Much of the Bill consists of amendments to a previous Act and, therefore, uses some of its terminology. But we are both tightening and constraining the range within which the Minister can, if you like, "think", as well as requiring him to make transparent and clear the reasons for his thinking in this way. It seems to me to be a positive move, even if it does not go all the way towards deleting the words "the Minister thinks", which would lead to other consequential amendments.
A number of the other points raised by way of these amendments will also be met largely by the requirement that I intend to bring forward; namely, that the Minister would be required to explain the basis of the general strategy to slaughter if that were the road that we intended to take. Taken severally, I do not believe that the amendments would help the circumstances. Amendment No. 112 would require two people to be involved in the decision. Again, once the general policy is clear, someone will have to take a decision on its implementation at the local level.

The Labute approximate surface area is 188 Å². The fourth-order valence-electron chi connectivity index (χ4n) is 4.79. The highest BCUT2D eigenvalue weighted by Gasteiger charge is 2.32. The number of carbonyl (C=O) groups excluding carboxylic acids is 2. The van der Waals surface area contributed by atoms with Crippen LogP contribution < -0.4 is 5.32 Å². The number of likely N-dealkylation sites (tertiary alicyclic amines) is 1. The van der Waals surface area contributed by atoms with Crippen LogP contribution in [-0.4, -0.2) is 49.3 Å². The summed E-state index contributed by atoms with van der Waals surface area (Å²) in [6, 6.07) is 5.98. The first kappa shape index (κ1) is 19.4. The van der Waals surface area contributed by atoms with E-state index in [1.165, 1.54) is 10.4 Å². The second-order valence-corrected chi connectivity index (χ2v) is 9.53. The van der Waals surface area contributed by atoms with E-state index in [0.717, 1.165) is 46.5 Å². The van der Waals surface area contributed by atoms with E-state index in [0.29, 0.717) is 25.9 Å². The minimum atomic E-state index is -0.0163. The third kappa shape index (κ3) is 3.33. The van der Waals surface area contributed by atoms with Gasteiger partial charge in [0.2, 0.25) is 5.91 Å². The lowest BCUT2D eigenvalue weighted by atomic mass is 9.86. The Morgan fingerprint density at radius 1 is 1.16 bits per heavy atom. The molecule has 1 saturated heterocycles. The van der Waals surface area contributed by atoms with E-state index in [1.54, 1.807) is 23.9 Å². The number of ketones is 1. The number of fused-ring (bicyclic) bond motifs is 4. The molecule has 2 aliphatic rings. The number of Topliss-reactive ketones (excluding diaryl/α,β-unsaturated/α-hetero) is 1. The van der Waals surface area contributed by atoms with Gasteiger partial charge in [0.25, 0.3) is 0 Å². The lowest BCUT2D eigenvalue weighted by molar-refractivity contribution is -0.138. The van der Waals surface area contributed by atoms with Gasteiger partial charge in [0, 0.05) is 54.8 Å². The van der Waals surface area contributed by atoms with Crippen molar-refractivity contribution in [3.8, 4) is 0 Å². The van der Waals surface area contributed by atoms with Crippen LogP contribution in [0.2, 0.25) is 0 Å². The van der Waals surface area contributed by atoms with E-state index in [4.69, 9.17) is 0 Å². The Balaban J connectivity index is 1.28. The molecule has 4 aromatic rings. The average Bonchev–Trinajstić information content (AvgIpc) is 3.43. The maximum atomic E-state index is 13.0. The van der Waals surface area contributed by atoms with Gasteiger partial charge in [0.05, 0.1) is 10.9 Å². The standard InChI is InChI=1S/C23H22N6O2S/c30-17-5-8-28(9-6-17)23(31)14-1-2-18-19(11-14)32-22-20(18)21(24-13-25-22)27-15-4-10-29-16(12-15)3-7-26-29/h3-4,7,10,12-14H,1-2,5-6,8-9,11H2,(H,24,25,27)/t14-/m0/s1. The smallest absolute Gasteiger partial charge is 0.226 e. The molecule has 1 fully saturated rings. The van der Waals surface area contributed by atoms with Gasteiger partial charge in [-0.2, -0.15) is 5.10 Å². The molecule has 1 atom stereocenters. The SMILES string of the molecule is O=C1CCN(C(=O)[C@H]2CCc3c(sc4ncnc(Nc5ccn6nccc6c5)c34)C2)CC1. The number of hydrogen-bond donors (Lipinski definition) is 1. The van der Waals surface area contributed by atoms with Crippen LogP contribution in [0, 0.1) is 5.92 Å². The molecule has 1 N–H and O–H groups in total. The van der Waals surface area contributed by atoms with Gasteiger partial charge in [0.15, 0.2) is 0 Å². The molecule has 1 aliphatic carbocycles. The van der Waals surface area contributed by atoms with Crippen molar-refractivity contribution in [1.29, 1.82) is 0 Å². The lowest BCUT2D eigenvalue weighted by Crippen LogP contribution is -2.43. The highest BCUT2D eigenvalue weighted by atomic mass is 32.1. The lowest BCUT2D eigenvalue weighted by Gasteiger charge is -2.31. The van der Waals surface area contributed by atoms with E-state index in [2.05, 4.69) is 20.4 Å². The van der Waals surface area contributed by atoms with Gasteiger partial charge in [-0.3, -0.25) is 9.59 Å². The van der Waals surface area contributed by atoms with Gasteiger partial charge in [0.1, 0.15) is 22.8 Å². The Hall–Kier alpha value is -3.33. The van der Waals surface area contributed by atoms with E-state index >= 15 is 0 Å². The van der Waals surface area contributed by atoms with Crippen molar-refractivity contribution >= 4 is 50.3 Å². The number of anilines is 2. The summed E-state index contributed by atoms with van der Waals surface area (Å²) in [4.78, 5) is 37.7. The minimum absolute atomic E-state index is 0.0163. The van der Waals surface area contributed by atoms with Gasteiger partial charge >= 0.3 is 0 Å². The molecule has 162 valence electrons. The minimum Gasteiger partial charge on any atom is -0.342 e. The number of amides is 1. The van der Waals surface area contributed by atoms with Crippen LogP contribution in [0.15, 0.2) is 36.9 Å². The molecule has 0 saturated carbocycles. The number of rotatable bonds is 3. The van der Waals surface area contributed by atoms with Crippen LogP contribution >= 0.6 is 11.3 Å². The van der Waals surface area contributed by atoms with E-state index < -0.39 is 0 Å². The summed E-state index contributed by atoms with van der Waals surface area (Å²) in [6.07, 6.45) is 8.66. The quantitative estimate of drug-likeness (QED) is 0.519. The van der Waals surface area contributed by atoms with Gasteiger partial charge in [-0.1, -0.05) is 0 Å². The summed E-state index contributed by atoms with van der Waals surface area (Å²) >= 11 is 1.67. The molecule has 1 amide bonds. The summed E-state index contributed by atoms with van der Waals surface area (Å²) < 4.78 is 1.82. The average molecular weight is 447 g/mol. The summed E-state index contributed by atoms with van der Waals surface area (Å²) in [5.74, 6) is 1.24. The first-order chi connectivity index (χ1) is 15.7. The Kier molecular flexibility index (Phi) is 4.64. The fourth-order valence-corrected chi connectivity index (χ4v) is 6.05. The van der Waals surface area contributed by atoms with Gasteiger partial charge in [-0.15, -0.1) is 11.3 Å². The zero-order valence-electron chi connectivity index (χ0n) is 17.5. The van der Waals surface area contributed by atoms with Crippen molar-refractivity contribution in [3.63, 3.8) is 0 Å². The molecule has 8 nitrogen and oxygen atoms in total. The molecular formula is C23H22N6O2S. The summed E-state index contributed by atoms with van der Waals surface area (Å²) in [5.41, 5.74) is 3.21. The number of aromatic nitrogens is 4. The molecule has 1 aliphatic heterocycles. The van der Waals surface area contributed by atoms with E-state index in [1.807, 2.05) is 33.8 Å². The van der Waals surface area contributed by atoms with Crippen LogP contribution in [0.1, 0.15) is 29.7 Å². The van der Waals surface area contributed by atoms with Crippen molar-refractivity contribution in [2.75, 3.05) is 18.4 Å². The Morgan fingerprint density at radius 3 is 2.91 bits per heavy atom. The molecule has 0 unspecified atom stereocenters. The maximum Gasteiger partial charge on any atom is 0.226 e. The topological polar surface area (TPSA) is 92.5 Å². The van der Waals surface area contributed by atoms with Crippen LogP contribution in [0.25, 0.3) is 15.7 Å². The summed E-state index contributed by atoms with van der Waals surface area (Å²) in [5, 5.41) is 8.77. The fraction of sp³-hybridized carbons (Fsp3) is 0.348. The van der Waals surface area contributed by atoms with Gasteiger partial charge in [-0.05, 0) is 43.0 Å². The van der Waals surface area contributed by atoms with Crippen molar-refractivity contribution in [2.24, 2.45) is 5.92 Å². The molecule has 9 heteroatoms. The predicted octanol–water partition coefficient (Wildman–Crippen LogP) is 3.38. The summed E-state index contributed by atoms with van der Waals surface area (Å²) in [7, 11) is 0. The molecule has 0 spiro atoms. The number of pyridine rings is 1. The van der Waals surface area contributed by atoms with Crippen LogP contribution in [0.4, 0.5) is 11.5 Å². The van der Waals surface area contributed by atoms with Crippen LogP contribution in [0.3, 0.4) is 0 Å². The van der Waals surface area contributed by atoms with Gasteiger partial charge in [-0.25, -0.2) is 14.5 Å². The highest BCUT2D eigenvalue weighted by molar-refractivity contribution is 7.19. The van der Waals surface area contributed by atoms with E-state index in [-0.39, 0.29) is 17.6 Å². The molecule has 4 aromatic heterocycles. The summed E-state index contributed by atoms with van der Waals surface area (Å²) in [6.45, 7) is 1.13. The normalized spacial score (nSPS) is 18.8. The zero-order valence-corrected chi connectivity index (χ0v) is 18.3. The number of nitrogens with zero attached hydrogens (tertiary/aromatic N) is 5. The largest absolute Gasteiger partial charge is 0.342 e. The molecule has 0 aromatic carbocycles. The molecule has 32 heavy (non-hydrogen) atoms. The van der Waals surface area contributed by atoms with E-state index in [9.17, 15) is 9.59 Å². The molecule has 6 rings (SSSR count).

Some of the other amendments would clarify the way in which such a decision could be queried, but it seems to me that a requirement for two people to be formally involved in taking an individual decision when the disease is rampant would slow down our ability to deal with the disease. The whole thrust of the legislation is to speed up the process of dealing with the disease and thereby avoid the unnecessary culling of animals. Indeed, that might cut across the process in certain circumstances.
Although I accept that a degree of transparency is required and that it is incumbent upon the Minister to provide for that in the Bill, as regards the overall justification for the slaughter strategy I do not believe that further constraints on individual decisions would be appropriate.